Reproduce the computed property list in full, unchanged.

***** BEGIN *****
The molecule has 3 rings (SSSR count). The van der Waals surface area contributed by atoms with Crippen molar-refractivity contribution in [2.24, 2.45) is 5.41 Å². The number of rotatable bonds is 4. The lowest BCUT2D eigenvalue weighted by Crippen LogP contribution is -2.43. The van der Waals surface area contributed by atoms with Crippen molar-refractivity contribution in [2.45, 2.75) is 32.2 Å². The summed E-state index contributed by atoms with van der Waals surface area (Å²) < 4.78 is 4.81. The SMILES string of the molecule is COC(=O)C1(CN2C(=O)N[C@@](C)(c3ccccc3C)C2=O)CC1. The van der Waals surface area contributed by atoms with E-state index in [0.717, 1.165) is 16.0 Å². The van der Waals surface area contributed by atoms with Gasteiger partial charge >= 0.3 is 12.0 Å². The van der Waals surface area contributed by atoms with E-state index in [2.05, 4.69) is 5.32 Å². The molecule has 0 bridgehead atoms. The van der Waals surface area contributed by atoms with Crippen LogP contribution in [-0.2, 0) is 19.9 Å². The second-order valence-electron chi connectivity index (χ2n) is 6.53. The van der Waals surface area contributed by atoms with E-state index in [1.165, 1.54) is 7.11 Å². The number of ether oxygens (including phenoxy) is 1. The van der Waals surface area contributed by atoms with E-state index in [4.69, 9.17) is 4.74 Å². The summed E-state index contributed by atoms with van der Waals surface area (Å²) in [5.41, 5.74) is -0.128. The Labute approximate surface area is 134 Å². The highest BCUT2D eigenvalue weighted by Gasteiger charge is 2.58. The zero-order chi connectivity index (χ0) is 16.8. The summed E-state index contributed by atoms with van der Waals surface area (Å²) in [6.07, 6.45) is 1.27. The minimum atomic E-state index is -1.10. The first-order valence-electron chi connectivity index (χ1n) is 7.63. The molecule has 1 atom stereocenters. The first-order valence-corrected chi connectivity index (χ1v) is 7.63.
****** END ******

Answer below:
The molecule has 3 rings (SSSR count). The van der Waals surface area contributed by atoms with Crippen molar-refractivity contribution in [2.24, 2.45) is 5.41 Å². The number of rotatable bonds is 4. The lowest BCUT2D eigenvalue weighted by Crippen LogP contribution is -2.43. The van der Waals surface area contributed by atoms with Crippen molar-refractivity contribution in [2.45, 2.75) is 32.2 Å². The summed E-state index contributed by atoms with van der Waals surface area (Å²) < 4.78 is 4.81. The SMILES string of the molecule is COC(=O)C1(CN2C(=O)N[C@@](C)(c3ccccc3C)C2=O)CC1. The van der Waals surface area contributed by atoms with E-state index in [0.717, 1.165) is 16.0 Å². The van der Waals surface area contributed by atoms with Gasteiger partial charge >= 0.3 is 12.0 Å². The van der Waals surface area contributed by atoms with E-state index in [2.05, 4.69) is 5.32 Å². The molecule has 0 bridgehead atoms. The van der Waals surface area contributed by atoms with Crippen LogP contribution in [-0.2, 0) is 19.9 Å². The second-order valence-electron chi connectivity index (χ2n) is 6.53. The van der Waals surface area contributed by atoms with E-state index in [1.165, 1.54) is 7.11 Å². The number of ether oxygens (including phenoxy) is 1. The van der Waals surface area contributed by atoms with E-state index in [4.69, 9.17) is 4.74 Å². The summed E-state index contributed by atoms with van der Waals surface area (Å²) in [5.41, 5.74) is -0.128. The Labute approximate surface area is 134 Å². The highest BCUT2D eigenvalue weighted by Gasteiger charge is 2.58. The zero-order chi connectivity index (χ0) is 16.8. The summed E-state index contributed by atoms with van der Waals surface area (Å²) in [6.07, 6.45) is 1.27. The minimum atomic E-state index is -1.10. The first-order valence-electron chi connectivity index (χ1n) is 7.63. The molecule has 1 atom stereocenters. The first-order valence-corrected chi connectivity index (χ1v) is 7.63.